Whether New Hampshire voters hear that GOP Senator Kelly Ayotte is a "proven" leader or a "bold" one will depend on what the psychological data profiles say. Today former U.N. ambassador John Bolton's Super PAC launches video ads featuring a variety of messages aimed at select groups of voters in New Hampshire and Nevada, where national security -- a pet issue for the former U.S. Ambassador to the United Nations -- could be front and center in Senate races.
The ads backing Ms. Ayotte and Joe Heck, a physician and congressman from Nevada, employ data models developed by Cambridge Analytica, a U.K. firm that just recently dove into the U.S. political market and worked with Ted Cruz's primary campaign.
New Hampshire's Democratic Governor Maggie Hassan is battling Ms. Ayotte in one of the most-closely watched Senate races this election season. The Bolton Super PAC will spend $50,000 on psychologically targeted video and display ads supporting her that will run over the next two weeks. Another $50,000 worth of ads will back Dr. Heck.
Ms. Ayotte, a junior Senator who sits on the Senate Armed Services Committee in addition to the Senate Homeland Security and Governmental Affairs Committee, asked Ms. Hassan earlier this year to pledge to limit spending by outside groups in their election race.
Three video ads, developed in conjunction with the PAC's digital agency Campaign Solutions, feature slightly nuanced messages that focus on Ms. Ayotte's foreign policy prowess. Depending on which of three target groups voters fall into, they might see ads stating that she will "restore order to Obama's reckless foreign policy," or "protect us from Obama's reckless foreign policy." They might see ads that mention the Senator's "innovative solutions to ensure a free and safe New Hampshire for all," or her mission to "create a free and safe America where you can succeed."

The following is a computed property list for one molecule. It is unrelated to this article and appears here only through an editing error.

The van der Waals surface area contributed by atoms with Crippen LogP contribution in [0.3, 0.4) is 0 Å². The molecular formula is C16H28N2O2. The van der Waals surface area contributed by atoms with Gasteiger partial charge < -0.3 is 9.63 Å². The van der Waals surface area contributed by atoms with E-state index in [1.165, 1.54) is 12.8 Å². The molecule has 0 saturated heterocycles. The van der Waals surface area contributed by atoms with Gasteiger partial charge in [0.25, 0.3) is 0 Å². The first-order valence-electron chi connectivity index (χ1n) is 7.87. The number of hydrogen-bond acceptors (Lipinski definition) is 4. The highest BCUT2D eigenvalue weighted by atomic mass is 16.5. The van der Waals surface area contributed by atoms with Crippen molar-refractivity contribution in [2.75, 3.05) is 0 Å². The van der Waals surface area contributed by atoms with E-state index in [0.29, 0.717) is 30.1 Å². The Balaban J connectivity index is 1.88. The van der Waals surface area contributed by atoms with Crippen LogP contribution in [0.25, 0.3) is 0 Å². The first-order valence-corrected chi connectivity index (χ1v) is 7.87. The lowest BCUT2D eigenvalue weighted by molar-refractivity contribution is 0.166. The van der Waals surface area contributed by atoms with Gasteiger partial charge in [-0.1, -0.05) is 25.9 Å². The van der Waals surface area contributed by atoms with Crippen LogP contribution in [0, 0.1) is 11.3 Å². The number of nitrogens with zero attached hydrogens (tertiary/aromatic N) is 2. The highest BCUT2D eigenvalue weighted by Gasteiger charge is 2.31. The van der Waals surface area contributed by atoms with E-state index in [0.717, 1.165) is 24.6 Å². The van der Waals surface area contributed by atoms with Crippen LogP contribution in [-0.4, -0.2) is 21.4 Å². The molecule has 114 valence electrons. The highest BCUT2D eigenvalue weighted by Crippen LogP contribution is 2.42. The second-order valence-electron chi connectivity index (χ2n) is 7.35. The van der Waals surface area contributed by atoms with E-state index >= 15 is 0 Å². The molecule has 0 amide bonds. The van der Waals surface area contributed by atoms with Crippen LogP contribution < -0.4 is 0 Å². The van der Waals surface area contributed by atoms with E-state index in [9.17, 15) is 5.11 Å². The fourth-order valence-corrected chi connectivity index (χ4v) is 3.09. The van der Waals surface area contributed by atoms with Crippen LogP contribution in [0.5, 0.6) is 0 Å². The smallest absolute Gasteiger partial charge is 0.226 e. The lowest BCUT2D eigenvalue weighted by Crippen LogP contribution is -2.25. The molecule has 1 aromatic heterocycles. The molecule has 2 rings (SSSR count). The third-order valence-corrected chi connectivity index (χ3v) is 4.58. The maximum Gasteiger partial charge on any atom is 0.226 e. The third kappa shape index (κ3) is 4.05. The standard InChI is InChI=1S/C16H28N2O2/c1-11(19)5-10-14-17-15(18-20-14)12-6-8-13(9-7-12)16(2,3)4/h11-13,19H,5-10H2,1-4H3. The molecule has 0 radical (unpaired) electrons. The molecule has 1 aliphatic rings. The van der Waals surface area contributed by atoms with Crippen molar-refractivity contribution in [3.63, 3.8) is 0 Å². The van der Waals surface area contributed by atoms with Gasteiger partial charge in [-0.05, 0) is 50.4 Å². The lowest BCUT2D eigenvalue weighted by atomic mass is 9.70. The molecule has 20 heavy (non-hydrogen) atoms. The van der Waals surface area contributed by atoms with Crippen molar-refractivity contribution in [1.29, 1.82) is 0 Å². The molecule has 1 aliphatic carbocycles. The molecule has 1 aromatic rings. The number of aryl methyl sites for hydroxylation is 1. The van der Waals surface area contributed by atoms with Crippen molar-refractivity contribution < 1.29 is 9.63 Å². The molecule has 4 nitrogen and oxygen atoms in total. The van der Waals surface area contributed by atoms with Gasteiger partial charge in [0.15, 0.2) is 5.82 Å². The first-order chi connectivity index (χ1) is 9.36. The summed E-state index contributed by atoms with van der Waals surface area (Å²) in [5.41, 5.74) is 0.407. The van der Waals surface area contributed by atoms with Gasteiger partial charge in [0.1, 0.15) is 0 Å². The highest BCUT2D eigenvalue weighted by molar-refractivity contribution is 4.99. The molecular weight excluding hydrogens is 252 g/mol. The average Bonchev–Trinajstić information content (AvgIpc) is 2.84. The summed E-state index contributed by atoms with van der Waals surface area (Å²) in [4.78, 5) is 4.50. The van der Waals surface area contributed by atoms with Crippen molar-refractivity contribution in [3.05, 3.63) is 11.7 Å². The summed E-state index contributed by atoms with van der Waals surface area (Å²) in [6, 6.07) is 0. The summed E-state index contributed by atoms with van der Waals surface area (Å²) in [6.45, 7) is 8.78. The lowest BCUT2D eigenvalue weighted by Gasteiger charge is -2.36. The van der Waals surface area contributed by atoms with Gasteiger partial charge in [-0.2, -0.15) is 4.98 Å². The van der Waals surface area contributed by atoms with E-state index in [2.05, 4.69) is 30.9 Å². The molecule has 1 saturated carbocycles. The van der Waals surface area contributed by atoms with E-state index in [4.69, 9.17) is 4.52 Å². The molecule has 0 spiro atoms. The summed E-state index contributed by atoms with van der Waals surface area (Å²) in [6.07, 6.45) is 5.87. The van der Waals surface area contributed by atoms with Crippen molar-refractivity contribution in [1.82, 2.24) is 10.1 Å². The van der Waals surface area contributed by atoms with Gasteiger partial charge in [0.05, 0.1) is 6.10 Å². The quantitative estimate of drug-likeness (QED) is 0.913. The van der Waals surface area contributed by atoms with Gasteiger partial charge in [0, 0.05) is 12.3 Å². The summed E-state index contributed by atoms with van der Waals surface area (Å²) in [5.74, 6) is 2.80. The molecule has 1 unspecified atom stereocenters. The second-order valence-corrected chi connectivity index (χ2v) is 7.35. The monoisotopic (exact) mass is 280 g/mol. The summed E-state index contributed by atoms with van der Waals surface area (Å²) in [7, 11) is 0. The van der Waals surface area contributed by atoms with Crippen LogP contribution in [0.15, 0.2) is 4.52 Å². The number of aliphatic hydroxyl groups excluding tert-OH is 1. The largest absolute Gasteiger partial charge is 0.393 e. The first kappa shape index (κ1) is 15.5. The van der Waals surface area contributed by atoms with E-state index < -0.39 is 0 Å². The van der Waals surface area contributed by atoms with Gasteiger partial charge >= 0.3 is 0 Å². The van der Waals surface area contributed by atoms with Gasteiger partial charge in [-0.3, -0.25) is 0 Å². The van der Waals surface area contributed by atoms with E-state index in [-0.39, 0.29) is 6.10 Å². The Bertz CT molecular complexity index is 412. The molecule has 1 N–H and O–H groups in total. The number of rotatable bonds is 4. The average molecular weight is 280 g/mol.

"The reality is the psychological data profiling that the Ambassador utilizes -- we like to think, and the Ambassador likes to think -- is the future of advertising," said Garrett Marquis, spokesman for the PAC and managing partner at public affairs firm Prism Group. The ads will run on Facebook and other sites that allow political advertisers to aim ads at specific voters.
Cambridge Analytica categorizes voters according to a classic five factor model for gauging personality traits known by acronyms OCEAN and CANOE. The five factors are openness, conscientiousness, extroversion, agreeableness and neuroticism. The company has a dozen or more online questionnaires and quizzes in rotation at any given time. It uses responses to those surveys to build its models and score voters based on partisanship, likelihood to vote, ideology, ethnicity, religiosity and stances on issues. The result is 5,000 or more data points on registered voters in the U.S.
When the PAC and Campaign Solutions first worked with Cambridge Analytica during the 2014 midterms, the PAC ran 15 different spots each in North Carolina and Arkansas and 17 in New Hampshire. Two of the Republican candidates backed by the Bolton Super PAC, Thom Tillis in North Carolina and Tom Cotton in Arkansas, won their Senate bids, while Scott Brown lost in New Hampshire.
This time around, the PAC and its partners isolated three voter categories to reach: people who are protection-focused, or concerned about damage to America's status on the world stage; people with patriotic and traditional values who want to be assured of America's strength; and more highly educated voters concerned with what candidates can do to improve safety and success for themselves and their families.
Ads supporting Dr. Heck aimed at Nevada voters all center on his experience as a Brigadier General and battlefield doctor who fought in Iraq, in addition to the fact that some U.S. jobs have moved to China and Mexico. But variations of those ads contain nuances, too.
One concludes, "He stands for what's best in America and that's exactly the kind of leadership we can trust to create jobs and restore American greatness for future generations." Another uses more aggressive language: "Joe will rip through Washington red tape to deliver results that you can see. Joe Heck -- he won't back down because America's prosperity is something we're all fighting for."
As the election moves ahead, the Bolton Super PAC expects to support additional candidates with ads targeted similarly, said Mr. Marquis, noting, "This is simply the start of it."